‘It’s just another manic Monday, I wish it was Sunday.’ Yes, it sounds like an unfulfilled wish of every working professional in the world. Except one. Meet Aditya Pradhan (Sachin Khedekar), an egoistic, career obsessed man who indulges his family with mundane materialistic pleasures, but doesn’t have a moment to spare for them. With permanently furrowed brows, weary eyes, and a perfectly dyed hair-piece, Aditya lives every day like it was Monday. Until one day he wakes up to find it’s Sunday. And it’s the dreaded Sunday the next day, and the next. What makes it worse is that no one ready to believe the oddity of his freaky situation. Harrowed and beaten by time, he desperately tries to end Sunday-everyday phenomenon, but alas, no luck. Enter Benaamkumar (Anupam Kher) – for the lack of a creative name – who enlightens him about simpler joys of life, giving and living. The seed of the idea is impressive. Outlandish too. Is it novel? No way! The core of the story is faintly borrowed from the Bill Murray Hollywood comedy, Groundhog Day.
Sachin Khedekar, the leading man of Chhodo Kal Ki Baatein isn’t your routine 6-pack hunk. He’s a common man with a paunch common enough to flaunt without a care, but that’s not the ‘weighty’ problem here. The plot goes into such a painfully repetitive loop that he’s haplessly stuck in there. He shows flashes of brilliance occasionally, though it’s not the best we’ve seen from this powerhouse performer.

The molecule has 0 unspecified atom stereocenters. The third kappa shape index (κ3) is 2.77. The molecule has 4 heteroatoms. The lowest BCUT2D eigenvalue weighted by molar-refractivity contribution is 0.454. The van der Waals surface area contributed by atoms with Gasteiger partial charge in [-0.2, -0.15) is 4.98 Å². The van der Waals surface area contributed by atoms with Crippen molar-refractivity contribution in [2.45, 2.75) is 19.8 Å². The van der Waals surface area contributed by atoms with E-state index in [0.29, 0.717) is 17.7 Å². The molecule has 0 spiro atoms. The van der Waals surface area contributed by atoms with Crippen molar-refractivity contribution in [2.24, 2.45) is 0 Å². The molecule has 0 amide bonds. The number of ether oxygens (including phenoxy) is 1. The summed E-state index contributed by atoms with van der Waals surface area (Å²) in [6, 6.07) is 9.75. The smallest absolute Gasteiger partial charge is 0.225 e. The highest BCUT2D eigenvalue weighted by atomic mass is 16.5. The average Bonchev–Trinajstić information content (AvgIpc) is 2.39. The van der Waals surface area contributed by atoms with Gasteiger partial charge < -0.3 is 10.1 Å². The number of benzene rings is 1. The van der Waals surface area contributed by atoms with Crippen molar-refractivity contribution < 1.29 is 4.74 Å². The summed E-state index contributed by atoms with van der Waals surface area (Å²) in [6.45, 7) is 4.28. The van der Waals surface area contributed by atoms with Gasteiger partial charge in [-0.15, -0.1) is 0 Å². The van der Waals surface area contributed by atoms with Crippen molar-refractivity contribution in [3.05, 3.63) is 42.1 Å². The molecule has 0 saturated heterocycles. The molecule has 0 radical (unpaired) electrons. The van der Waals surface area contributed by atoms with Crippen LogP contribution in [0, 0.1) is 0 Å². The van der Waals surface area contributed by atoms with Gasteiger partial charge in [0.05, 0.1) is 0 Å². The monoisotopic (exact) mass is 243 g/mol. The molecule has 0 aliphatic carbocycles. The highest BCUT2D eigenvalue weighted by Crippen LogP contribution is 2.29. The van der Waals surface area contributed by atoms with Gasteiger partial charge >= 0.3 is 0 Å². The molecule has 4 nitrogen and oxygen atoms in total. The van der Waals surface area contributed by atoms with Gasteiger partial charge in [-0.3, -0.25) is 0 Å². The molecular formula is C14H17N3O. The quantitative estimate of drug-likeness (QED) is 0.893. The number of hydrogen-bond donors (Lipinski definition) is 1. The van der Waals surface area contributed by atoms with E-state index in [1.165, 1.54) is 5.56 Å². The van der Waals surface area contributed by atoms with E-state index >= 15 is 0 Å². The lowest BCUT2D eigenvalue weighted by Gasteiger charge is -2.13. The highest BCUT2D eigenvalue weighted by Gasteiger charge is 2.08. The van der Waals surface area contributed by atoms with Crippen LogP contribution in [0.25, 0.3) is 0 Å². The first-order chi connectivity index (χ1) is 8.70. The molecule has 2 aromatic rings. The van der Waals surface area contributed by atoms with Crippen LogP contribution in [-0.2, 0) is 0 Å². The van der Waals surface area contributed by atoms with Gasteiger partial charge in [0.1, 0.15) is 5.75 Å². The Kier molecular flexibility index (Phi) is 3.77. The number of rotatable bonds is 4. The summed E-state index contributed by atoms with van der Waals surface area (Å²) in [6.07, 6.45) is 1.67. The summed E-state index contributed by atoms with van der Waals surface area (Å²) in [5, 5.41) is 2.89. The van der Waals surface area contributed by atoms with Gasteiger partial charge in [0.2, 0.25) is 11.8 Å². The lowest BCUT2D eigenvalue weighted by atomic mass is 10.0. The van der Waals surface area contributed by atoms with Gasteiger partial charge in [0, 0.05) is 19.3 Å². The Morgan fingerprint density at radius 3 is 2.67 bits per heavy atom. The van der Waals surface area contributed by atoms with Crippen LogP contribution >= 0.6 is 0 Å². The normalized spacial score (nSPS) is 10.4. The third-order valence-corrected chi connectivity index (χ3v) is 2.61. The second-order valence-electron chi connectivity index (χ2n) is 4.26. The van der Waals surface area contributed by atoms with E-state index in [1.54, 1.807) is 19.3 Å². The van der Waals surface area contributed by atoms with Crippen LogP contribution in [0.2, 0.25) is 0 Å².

Anupam Kher, seems to be the other blindspot in the film. Normally, the one actor you can blindly trust sleepwalks through his role, as the wise-old-man, who has more insight than someone with eyes-wide-open. Talk of andha creative.
The supporting cast of Chhodo Kal Ki Baatein comprises of an ensemble of Marathi actors, and their theatrics are obvious; some over-the-top. All the characters keep reappearing and disappearing like ghosts of Sunday past, with their over-dramatic, theatrical performances.
Director Pramod Joshi, an established Marathi filmmaker, has an inspired idea here, fresh for Bollywood too, but he tries to drive home the philosophy so desperately that he ends up in circles. This dramedy has a couple of songs, an item number (Rum Mein Gham) and fine actors, but all this fails to amplify the seed of thought.
After a point, we get the big idea, but the movie continues to preach. And we’re waiting to break away from this ‘timeless’ Sunday-go-round.
A workaholic wakes up to find himself stuck in a time warp. What follows is a series of bizarre events, until he meets a mystery man who gives him life-changing lessons.